Jonathan Scales Fourchestra Reaches the PILLAR

Chris Daly extolls the virtues of the steelpan artist's newest release.
By    September 27, 2018

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Chris Daly learned the steel drums so he could play Clipse’s “I’m Not You.”

Anybody can spend hours of each day for years of their lives to perfect any run-of-the-mill instrument, but it takes a particularly dedicated madman musician to chose as his own a less widely accepted tool, and take it in new directions others never even thought to explore. There are hundreds, if not thousands, of highly skilled guitarists, bassists, drummers, pianists, etc., and you likely could name dozens in each category, but how many pan flute prodigies can you name other than Zamfir?

Jonathan Scales travels the musical path less traveled by way of the steelpan.  While you’d be forgiven if you thought the Trinidad & Tobago percussive instrument was played solely at shitty island-themed bars, on that one Zep track or the occasional Sesame Street clip, JS is here to prove just how misguided you’ve been on PILLAR, his sixth album proper, fourth overall on the Ropeadope label.

PILLAR sees the introduction of Scales’ newest trio, the at-first-glance peculiarly named Jonathan Scales Fourchestra, comprised of new, full-time rhythm battery bassist E’Lon JD and drummer Maison Guidry.  You’re quite probably wondering why a threesome would call itself a Fourchestra, but the answer lies in the virtuoso guests Scales has sit in on this one.  Over the course of the album, such superstars as bassists Victor Wooten, Oteil Burbridge (The Allman Brothers), and MonoNeon (Prince, Ghost Note), trumpeter Christian Scott, saxophonist Jeff Coffin (Dave Matthews Band), keyboardist Shaun Martin, percussionist Weedie Braimah and banjo pioneer Béla Fleck sit in on various tracks.  (Incidentally, Scales credits Fleck and his otherworldly approach to the currently less en vogue banjo for his decision to pursue the steel drums more seriously.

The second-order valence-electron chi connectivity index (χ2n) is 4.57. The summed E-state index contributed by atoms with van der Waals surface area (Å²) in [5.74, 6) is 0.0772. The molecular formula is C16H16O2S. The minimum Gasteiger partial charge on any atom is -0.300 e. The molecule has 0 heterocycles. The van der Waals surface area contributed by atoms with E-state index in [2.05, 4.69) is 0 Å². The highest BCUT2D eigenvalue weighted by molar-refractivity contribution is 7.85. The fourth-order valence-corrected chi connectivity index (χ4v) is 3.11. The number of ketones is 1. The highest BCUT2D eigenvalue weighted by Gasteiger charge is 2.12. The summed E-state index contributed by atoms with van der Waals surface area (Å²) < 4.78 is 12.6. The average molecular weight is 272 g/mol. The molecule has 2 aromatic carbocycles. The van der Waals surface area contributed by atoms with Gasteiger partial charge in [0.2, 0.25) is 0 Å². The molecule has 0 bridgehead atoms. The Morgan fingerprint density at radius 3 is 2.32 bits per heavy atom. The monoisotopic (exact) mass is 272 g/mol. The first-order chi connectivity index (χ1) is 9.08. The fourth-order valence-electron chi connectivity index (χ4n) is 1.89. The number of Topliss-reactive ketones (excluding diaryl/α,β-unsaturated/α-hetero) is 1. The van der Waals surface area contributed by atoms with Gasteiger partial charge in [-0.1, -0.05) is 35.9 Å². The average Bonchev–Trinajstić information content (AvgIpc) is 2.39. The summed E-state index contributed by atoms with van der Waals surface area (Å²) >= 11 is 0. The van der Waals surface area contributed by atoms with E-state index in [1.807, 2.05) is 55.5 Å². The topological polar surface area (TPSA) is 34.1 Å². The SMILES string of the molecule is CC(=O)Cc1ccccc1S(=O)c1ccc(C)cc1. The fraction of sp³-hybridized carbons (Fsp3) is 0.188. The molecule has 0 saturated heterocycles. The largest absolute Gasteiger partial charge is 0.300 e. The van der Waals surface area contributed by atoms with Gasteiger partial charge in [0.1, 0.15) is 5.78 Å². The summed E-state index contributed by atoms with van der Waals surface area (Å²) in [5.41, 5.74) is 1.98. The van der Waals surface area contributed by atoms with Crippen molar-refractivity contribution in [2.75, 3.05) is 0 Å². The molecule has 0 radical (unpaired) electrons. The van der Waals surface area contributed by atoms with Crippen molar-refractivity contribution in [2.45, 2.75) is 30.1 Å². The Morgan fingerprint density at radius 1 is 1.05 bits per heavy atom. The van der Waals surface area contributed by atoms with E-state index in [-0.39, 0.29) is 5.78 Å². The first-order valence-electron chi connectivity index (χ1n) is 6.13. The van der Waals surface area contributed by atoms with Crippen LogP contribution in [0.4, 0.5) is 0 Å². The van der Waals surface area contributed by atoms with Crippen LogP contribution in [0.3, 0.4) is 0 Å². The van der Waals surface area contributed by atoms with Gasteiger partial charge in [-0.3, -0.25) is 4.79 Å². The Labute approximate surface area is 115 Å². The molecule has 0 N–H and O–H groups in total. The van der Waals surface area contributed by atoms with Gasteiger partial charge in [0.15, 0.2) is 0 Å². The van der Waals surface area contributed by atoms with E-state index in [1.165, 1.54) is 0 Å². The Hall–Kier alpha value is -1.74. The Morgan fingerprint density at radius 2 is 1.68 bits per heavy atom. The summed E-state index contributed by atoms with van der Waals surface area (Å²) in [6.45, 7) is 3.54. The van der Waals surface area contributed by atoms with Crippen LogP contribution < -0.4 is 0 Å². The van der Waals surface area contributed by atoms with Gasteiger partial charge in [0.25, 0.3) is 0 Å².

Throughout the album, Scales seldom treats his steelpans as percussion at all, instead utilizing them as any and everything from horns to piano, vibraphone to marimba, and Lord Quas knows we all could use a little more marimba in our lives.

Beyond the virtuosity on display, each track finds and fills it own lane.  Opener “Fake Buddah’s Inner Child” has Scales trading licks with the aforementioned Burbridge with horns, guitar and “regular” drums sprinkled throughout the background, a light and airy introduction for the uninitiated.  “This is the Last Hurrah” sees Coffin play a similar role with JS, but the vibe is decidedly funkier.

Closer “The Trap” is a straight up jam session, Scales sharing time with one of the nastier backing bands I’ve heard in a minute, comprised of MonoNeon, Victor Wooten, Weedie Braimah, & Christian Scott aTunde Adjuah).  The trio does just fine on its own, thank you very much, on tracks like the ominous, “We Came Through the Storm,” the interstellar groove, “Dream-Life State,” and the downright fun, “How to Rebuild Your Battleship.”  It’s when Scales joins his hero, Fleck, on “Focus Poem,” however, that the listener truly learns that music can originate from the most seemingly disparate sources and still get your ass shaking.

Scales himself describes PILLAR as “…a soundtrack to loss, focus, perseverance and triumph. Like pillars, we stand strong on unsteady ground, weathering life’s storms. Like pillars, we must sometimes be reconstructed and revitalized to withstand the crushing weight of our own worlds.” Truer words were never spoken, regardless of the instrument used to express the sentiment.

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